Full and Empty:
The Contradiction of Translation
I don’t like to say that Ivón Gordon Vailakis and I met online. It seems banal, as if our bytes had bumped elbows on a wiki, but the electronic anonymity of our first exchanges, that faceless dialogue of email, created a safety zone. Through questions and responses we began to build a structure that connected us. We tested one another to see if communication were possible between an east coast poet about to study conversational Spanish in Quito and an Ecuadorian poet chairing a language department at a California university. Would language become a bridge or a barrier? A few days before departing, I emailed my last test: the title poem of my first chapbook. Ivón responded with an invitation to call her five days after I arrived in Ecuador. As it turned out, she would be in Quito, too. She sent a phone number and a suggestion that, when I called, I leave a message in Spanish. She knew I had not spoken Spanish in 15 years. This was her test.
We met in the lobby of the Quito Hilton, I in crisp linen, which I had thought appropriate for the equator, grateful that long sleeves concealed my goosebumps, she in cozy wool perfectly suited to the chill wind of the heights. Quito sits in a saddle between mountains, 9,000 feet above sea level. I had not known that for every 1,000 feet of altitude, the temperature drops three degrees Fahrenheit. Learning a language is more than understanding words; it is understanding history, culture, landforms, climate. Ivón did not need to know the temperature formula; she was born and raised Quiteía. In front of three-story windows designed to blur the border between hotel lobby and streetscape, we exchanged books, read inscriptions written for each other, traded smiles, made small talk. The light thinned. Dust devils swirled in the street. Ivón checked her watch, “We could go to the lounge for a drink.”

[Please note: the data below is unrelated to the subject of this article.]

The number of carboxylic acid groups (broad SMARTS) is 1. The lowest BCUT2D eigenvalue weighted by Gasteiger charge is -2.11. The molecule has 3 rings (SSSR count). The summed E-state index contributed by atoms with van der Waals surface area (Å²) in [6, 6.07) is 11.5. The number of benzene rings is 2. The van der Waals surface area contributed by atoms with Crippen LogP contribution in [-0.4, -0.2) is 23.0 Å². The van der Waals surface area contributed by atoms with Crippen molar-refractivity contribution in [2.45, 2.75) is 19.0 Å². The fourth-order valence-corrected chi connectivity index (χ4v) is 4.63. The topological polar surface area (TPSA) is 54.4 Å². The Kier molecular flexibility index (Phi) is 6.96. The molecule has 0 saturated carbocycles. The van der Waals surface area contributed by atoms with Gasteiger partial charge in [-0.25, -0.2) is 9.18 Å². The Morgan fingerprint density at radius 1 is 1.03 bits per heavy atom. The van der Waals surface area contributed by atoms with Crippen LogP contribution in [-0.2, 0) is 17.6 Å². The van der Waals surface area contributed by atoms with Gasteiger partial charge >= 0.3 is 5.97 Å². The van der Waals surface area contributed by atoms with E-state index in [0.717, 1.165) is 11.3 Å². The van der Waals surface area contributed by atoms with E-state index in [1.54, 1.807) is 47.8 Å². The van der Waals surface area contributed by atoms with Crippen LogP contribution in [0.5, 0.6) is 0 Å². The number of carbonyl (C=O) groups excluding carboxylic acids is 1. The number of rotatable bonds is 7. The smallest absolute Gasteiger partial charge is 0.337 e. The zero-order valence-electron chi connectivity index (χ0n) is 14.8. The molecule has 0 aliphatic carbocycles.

Moving from the outward orientation of the lobby to the inward orientation of the lounge was more than a change of location; our locution–how we spoke to each other–changed, too; we became less guarded, more intimate. Ivón revealed she had come to Quito for the debut of her second collection of poems, Colibríes en el exilio. I revealed the depth of my ignorance of Spanish by asking her to write out the title so I could understand it. “Hummingbirds in exile,” she said, but I insisted that the translation lost the darting, jeweled colors embedded in the sound of colibríes because the consonants in “humming” were soft. Poets know the impossibility of translation, the trope that in translation, the poem is lost. “You’ll have to teach me to say it,” I insisted, and she cautioned that I would have to practice shortening the vowels and moving them forward in my mouth to say colibríes correctly.
Ivón left to make a phone call. I practiced moving vowels forward, warming as I drank a glass of tinto, red wine. A gentleman with the burning, soulful eyes of a Werner Herzog conquistador lifted his glass to me and then to Ivón as she slid into her chair. I raised mine in return; she raised an eyebrow. “Shall we go to dinner?” she asked, proposing a restaurant the guidebook rated with four stars and four dollar signs. A gauntlet or a gift? “Exquisite Ecuadorian cuisine,” she said. “I think you will enjoy it.”